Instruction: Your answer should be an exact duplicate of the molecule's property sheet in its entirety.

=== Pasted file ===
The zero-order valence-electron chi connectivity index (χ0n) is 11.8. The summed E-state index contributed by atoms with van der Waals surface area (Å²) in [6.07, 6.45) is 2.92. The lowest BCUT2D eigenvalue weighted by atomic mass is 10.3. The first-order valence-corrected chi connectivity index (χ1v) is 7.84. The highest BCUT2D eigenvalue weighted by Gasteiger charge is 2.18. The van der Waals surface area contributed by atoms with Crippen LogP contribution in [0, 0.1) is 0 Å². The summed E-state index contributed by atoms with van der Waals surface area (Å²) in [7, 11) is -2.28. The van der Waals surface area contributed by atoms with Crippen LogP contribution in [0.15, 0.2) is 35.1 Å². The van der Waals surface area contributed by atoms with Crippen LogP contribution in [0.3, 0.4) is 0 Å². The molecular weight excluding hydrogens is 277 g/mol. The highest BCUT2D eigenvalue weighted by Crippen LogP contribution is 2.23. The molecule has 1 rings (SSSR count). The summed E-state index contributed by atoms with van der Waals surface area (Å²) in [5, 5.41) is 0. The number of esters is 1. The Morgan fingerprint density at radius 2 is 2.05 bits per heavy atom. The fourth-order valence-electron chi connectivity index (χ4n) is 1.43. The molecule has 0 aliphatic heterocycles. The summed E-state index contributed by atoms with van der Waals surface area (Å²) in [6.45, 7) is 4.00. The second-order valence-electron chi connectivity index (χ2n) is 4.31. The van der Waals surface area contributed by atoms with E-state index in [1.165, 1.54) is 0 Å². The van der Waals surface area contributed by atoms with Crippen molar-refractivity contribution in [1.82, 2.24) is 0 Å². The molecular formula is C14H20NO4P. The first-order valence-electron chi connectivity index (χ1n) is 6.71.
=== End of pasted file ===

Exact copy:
The zero-order valence-electron chi connectivity index (χ0n) is 11.8. The summed E-state index contributed by atoms with van der Waals surface area (Å²) in [6.07, 6.45) is 2.92. The lowest BCUT2D eigenvalue weighted by atomic mass is 10.3. The first-order valence-corrected chi connectivity index (χ1v) is 7.84. The highest BCUT2D eigenvalue weighted by Gasteiger charge is 2.18. The van der Waals surface area contributed by atoms with Crippen LogP contribution in [0, 0.1) is 0 Å². The summed E-state index contributed by atoms with van der Waals surface area (Å²) in [7, 11) is -2.28. The van der Waals surface area contributed by atoms with Crippen LogP contribution in [0.15, 0.2) is 35.1 Å². The van der Waals surface area contributed by atoms with Crippen LogP contribution in [0.3, 0.4) is 0 Å². The molecular weight excluding hydrogens is 277 g/mol. The highest BCUT2D eigenvalue weighted by Crippen LogP contribution is 2.23. The molecule has 1 rings (SSSR count). The summed E-state index contributed by atoms with van der Waals surface area (Å²) in [5, 5.41) is 0. The number of esters is 1. The Morgan fingerprint density at radius 2 is 2.05 bits per heavy atom. The fourth-order valence-electron chi connectivity index (χ4n) is 1.43. The molecule has 0 aliphatic heterocycles. The summed E-state index contributed by atoms with van der Waals surface area (Å²) in [6.45, 7) is 4.00. The second-order valence-electron chi connectivity index (χ2n) is 4.31. The van der Waals surface area contributed by atoms with E-state index in [1.165, 1.54) is 0 Å². The van der Waals surface area contributed by atoms with Crippen molar-refractivity contribution in [1.82, 2.24) is 0 Å². The molecular formula is C14H20NO4P. The first-order valence-electron chi connectivity index (χ1n) is 6.71.